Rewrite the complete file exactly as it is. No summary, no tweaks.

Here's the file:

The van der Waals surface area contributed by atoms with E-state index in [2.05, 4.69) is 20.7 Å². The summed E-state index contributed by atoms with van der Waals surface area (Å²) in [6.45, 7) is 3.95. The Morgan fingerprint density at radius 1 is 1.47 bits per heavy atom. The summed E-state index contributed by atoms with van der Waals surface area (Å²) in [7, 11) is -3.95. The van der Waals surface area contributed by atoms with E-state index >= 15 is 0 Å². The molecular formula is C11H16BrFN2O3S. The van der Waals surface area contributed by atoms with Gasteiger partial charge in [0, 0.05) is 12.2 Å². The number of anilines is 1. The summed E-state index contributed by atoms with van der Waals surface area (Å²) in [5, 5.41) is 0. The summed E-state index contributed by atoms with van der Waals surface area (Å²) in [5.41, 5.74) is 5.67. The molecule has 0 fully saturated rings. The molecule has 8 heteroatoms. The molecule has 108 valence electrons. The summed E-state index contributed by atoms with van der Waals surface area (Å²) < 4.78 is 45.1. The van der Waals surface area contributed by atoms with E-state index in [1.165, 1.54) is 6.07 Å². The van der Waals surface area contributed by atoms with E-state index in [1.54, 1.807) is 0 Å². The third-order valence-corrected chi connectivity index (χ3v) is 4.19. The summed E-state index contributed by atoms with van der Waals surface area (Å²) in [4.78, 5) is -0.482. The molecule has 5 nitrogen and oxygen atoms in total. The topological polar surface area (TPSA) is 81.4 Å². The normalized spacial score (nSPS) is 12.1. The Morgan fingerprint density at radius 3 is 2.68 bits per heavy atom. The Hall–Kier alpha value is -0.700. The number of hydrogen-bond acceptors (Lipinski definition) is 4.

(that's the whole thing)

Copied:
The van der Waals surface area contributed by atoms with E-state index in [2.05, 4.69) is 20.7 Å². The summed E-state index contributed by atoms with van der Waals surface area (Å²) in [6.45, 7) is 3.95. The Morgan fingerprint density at radius 1 is 1.47 bits per heavy atom. The summed E-state index contributed by atoms with van der Waals surface area (Å²) in [7, 11) is -3.95. The van der Waals surface area contributed by atoms with E-state index >= 15 is 0 Å². The molecular formula is C11H16BrFN2O3S. The van der Waals surface area contributed by atoms with Gasteiger partial charge in [0, 0.05) is 12.2 Å². The number of anilines is 1. The summed E-state index contributed by atoms with van der Waals surface area (Å²) in [5, 5.41) is 0. The summed E-state index contributed by atoms with van der Waals surface area (Å²) in [5.41, 5.74) is 5.67. The molecule has 0 fully saturated rings. The molecule has 8 heteroatoms. The molecule has 108 valence electrons. The summed E-state index contributed by atoms with van der Waals surface area (Å²) < 4.78 is 45.1. The van der Waals surface area contributed by atoms with E-state index in [1.165, 1.54) is 6.07 Å². The van der Waals surface area contributed by atoms with E-state index in [1.54, 1.807) is 0 Å². The third-order valence-corrected chi connectivity index (χ3v) is 4.19. The summed E-state index contributed by atoms with van der Waals surface area (Å²) in [4.78, 5) is -0.482. The molecule has 5 nitrogen and oxygen atoms in total. The topological polar surface area (TPSA) is 81.4 Å². The normalized spacial score (nSPS) is 12.1. The Morgan fingerprint density at radius 3 is 2.68 bits per heavy atom. The Hall–Kier alpha value is -0.700. The number of hydrogen-bond acceptors (Lipinski definition) is 4.